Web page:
Sewage Spills and Toxic Air: The UK’s Twin Pollution Crises

Apr 12, 2024 | Blog

Outrage. That’s what we feel when we see raw sewage pumped into our rivers and seas. Disgust at the contamination of our waterways and beaches. Anger at the water companies and government for shirking their responsibilities. And a deep sense of injustice, because we know this pollution harms both people and the planet.

But where is the outrage for the air we breathe?

The recent sewage pollution crisis has rightfully sparked widespread public condemnation in the UK. The sheer volume of untreated waste being discharged into our ecosystems is not just revolting, it’s a serious public health hazard. Exposure to sewage-contaminated water can cause acute illnesses like gastroenteritis, as well as long-term conditions and even permanent disability in severe cases.

However, while sewage spills have captured headlines, there is another pollution crisis that is just as pervasive and pernicious, yet often flies under the radar – poor air quality. Every single day, millions of people in the UK are inhaling toxic fumes and particulate matter, mainly from transport emissions. The health impacts may be less immediately obvious than swallowing sewage-tainted seawater, but they are no less devastating.

The hidden toll of air pollution

Breathing polluted air has dire consequences for our health. It is linked to a host of chronic diseases, including asthma, lung cancer, heart disease, stroke, and even dementia. These conditions cause immense human suffering and place a huge strain on our healthcare system.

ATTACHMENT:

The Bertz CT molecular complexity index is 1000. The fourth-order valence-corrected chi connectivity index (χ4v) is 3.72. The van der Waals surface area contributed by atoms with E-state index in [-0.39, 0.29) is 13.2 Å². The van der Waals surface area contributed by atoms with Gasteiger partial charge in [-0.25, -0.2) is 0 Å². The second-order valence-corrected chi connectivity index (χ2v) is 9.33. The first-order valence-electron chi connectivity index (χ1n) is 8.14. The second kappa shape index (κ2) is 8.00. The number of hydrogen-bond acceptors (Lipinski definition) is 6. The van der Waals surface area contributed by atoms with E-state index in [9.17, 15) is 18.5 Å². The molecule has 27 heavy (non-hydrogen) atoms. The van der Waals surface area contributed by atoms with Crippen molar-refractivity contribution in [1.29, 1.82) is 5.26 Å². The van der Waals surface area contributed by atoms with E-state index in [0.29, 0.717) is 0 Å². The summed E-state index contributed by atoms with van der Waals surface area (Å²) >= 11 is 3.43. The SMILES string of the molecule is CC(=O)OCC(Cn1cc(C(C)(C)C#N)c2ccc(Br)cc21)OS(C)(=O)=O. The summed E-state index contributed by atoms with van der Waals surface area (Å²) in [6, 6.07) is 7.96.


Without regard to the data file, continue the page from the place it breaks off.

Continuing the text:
The statistics are sobering. Public Health England estimates that long-term exposure to air pollution causes up to 36,000 deaths annually in England alone. To put that in perspective, that’s equivalent to the population of a town like Llanelli in Wales or Exmouth in Devon being wiped out every single year.

The economic burden is also staggering. The health costs of air pollution in England are estimated to exceed £20 billion annually. That figure only accounts for direct NHS and social care costs – it does not even begin to factor in wider economic impacts like lost working days and reduced productivity due to ill health.

While these numbers are alarming, we must remember that behind every statistic is a human story – a grandparent struggling for breath, a child missing school due to another asthma attack, a family devastated by a premature death. Air pollution blights countless lives, yet it remains a silent killer, slowly eroding our health and wellbeing without the visceral punch of a sewage spill.


EMSOL’s work with NHS Trusts

At EMSOL, we work closely with NHS Trusts grappling with the air pollution crisis. They acutely understand that dirty air directly undermines their core mission of promoting and protecting health. It’s a bitter irony that the very institutions dedicated to healing the sick are often located in pollution hotspots, with one in three GP surgeries and one in four hospitals in England situated in areas exceeding WHO air quality limits.